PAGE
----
Proximal Biceps Injuries

  • In this episode: Proximal Biceps Injuries can range from tendonitis to full tears and everything in between. Most cases are a result of reduced stability in the corresponding shoulder joint. When the joint is stabilized the pain tends to go away.

  • Chip Review @ (07:54): Uncle Ray’s – Maples Bacon (The official chip of Minor League Baseball) Thank you Matt Schneider

  • Trivia question of the week @ (07:08): What is Cookie Monsters real name?

  • Follow us on Instagram: 2pts_n_a_bagofchips and/or Twitter @2PTsNaBagOChips to see photos, video and get additional episode specific information throughout the week.

  • Thanks for listening!!

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Brief overview of the episode:

             The biceps, more specifically the biceps brachii, is named because it has 2 heads (bi=2 cep= head), the long head and short head. The long head is more lateral, runs through the bicipital groove and attaches to the glenoid. The short head sits more medial and connects to the corocoid.
            More often the long head is hurt. The long head is more responsible for stability as well as elbow flexion and forearm supination while the short head is more responsible for power, shoulder flexion, elbow flexion and forearm supination.
            Pain in the front of the shoulder is the most common symptoms of all biceps injuries. In most cases the biceps become irritated because there is instability in the shoulder joint. This can occur though injury, weakness or poor scapular or postural control.
            Biceps injuries along rarely need surgery and in almost all cases respond well to physical therapy treatment.

 

 

Other episodes you might enjoy:   

Shoulder Dislocation: Episode 63

Shoulder Impingement: Episode 55

Shoulder Labrum: Episode 47

Biceps Tendonitis: Episode 24

  • One of the most common complaints around the shoulder is Biceps Tendonitis. This pain presents in the front of the shoulder and responds well to treatment.
  • We review The Daily Crave Lentil Chips Smoked Gouda – Complements of Pip & Jamie
  • Trivia question of the week: When was the first year that the ball was dropped at Times Square, New York?
  • Follow us on Instagram: 2pts_n_a_bagofchips and/or Twitter @2PTsNaBagOChips to see photos, video and get additional episode specific information throughout the week.
  • Thanks for listening!!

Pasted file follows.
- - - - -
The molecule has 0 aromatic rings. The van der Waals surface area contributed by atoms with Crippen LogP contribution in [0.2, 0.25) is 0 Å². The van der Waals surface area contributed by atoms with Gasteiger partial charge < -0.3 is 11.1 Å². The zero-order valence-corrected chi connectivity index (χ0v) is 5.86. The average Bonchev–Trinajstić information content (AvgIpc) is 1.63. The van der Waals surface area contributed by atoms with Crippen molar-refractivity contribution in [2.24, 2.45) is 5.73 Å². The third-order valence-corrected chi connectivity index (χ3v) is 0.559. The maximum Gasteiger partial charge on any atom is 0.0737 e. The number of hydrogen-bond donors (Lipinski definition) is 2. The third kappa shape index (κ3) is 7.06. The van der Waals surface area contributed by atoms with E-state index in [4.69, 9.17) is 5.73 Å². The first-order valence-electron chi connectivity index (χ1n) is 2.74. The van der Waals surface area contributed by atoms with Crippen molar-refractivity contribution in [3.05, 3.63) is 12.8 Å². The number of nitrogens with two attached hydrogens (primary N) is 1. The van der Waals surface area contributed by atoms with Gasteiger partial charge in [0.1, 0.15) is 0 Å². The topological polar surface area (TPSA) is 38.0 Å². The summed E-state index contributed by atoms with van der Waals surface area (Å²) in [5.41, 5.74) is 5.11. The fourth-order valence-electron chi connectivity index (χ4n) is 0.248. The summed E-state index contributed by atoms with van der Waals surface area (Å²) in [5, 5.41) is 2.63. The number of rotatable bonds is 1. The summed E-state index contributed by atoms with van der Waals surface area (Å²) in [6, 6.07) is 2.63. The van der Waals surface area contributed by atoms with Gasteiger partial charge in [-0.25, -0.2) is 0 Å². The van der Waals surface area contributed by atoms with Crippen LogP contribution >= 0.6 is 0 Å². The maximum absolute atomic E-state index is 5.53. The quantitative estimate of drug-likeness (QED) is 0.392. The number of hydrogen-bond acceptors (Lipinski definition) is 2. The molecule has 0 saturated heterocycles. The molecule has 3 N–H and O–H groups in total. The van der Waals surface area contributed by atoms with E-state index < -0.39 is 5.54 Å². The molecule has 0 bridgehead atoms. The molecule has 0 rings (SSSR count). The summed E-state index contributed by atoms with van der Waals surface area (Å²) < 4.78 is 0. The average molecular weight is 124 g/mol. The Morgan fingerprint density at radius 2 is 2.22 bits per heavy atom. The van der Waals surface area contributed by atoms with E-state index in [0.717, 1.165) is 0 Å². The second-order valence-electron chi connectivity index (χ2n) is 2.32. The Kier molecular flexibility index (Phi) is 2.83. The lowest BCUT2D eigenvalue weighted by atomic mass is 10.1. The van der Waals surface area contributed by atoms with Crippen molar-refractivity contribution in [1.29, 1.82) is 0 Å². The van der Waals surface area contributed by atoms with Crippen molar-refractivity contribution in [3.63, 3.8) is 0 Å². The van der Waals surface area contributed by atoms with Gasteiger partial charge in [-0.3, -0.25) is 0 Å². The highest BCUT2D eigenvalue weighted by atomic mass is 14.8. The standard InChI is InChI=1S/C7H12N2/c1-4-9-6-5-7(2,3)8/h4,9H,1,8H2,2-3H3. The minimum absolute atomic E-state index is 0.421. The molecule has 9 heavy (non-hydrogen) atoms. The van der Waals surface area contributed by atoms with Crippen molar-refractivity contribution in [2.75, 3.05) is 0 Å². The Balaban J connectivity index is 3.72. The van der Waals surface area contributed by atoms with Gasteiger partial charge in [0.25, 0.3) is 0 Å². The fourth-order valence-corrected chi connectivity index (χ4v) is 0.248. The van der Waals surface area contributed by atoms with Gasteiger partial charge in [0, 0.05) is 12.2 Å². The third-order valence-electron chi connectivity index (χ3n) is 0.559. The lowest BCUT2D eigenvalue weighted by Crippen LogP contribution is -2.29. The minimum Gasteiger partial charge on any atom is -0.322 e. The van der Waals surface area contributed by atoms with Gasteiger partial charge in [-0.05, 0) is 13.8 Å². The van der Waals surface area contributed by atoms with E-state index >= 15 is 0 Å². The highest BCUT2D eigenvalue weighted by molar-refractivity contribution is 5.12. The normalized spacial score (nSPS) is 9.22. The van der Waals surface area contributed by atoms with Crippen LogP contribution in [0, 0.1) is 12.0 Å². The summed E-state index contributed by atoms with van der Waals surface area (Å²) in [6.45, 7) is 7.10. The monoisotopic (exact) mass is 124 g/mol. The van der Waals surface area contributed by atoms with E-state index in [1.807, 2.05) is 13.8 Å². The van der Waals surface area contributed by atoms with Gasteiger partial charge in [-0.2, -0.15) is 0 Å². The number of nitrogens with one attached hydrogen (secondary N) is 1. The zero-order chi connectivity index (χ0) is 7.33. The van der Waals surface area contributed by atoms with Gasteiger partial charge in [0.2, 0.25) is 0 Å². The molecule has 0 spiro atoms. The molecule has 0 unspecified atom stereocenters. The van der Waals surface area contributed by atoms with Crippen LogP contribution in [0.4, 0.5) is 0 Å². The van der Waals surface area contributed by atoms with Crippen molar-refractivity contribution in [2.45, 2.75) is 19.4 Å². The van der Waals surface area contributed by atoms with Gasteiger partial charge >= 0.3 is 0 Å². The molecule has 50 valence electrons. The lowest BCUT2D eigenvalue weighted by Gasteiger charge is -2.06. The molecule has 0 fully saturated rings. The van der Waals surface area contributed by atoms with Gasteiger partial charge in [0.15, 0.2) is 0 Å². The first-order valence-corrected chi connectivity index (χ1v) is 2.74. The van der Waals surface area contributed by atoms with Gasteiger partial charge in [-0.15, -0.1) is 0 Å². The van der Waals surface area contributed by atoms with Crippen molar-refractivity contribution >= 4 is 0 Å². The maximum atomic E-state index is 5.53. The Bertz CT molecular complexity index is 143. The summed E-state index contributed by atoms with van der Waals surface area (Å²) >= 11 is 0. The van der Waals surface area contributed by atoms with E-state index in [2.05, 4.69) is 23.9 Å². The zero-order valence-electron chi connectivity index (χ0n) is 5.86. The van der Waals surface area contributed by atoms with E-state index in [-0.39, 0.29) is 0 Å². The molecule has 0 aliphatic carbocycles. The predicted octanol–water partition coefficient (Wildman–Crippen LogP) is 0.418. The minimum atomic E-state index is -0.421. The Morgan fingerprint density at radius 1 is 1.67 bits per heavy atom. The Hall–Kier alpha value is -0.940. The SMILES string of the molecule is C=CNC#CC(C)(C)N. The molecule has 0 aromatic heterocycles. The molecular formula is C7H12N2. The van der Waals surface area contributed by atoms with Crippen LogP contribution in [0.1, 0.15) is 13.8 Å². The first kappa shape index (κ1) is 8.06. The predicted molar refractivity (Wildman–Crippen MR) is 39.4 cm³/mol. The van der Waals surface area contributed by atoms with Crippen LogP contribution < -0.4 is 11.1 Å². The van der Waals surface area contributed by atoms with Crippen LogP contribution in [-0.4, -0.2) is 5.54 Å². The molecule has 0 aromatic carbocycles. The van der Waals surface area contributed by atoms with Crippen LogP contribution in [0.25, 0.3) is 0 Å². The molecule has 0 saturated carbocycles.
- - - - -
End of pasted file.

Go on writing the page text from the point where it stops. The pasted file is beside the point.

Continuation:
Today we are going to cover biceps tendonitis. Yes. Then we are also going to go over The Daily Crave Lentil Chips, Smoked Gouda Flavor. Biceps tendonitis, quite common. Very common, in the shoulder, yes. A lot of people think of this more as a shoulder issue. We know of our biceps tendon in the upper arm there but. The tendon, tendonitis is felt right there in the front portion of the shoulder. Yeah it’s the long head of the biceps that tends to be the predominent culprit.

 

It runs through a grove, the biceps grove. Also called the bicipital groove. As it subluxes, or kind of rolls in and out of that it can get irritated. Happens with repetitive overuse. Like repetitive overhand motion; serving in tennis, swimming. Throwing the baseball. What have you. There is another issue with that.

 

Sometimes it spontaneously ruptures, in specifically elderly men. If it rupture completely it is no big deal. It just kind of curls back and you end up with what is called a “Popeye” arm. It looks very cool. Tends to be painful for maybe a couple days and some bruising. Then the pain goes away and off you go it’s more problematic if you have a partial tendon tear because they tend to be quite painful

 

They do indeed. That’s because you kind of are pulling on a hangnail, that is the best way to think of it. Really uncomfortable, you kind of catch it all the time. Gives you some sharp pains. But once you kind of rip that hangnail off, like when you fully rupture it. Sore for a day or two, three days. Then you are good; maybe some bruising for a little while but that is OK.

 

Biceps tendonitis is really common. I don’t have a specific number, maybe 50% of shoulder irritation. Yeah, even if you have an underlying rotator cuff issue or shoulder impingement a lot of times the biceps is involved because it is really important in shoulder mechanics.

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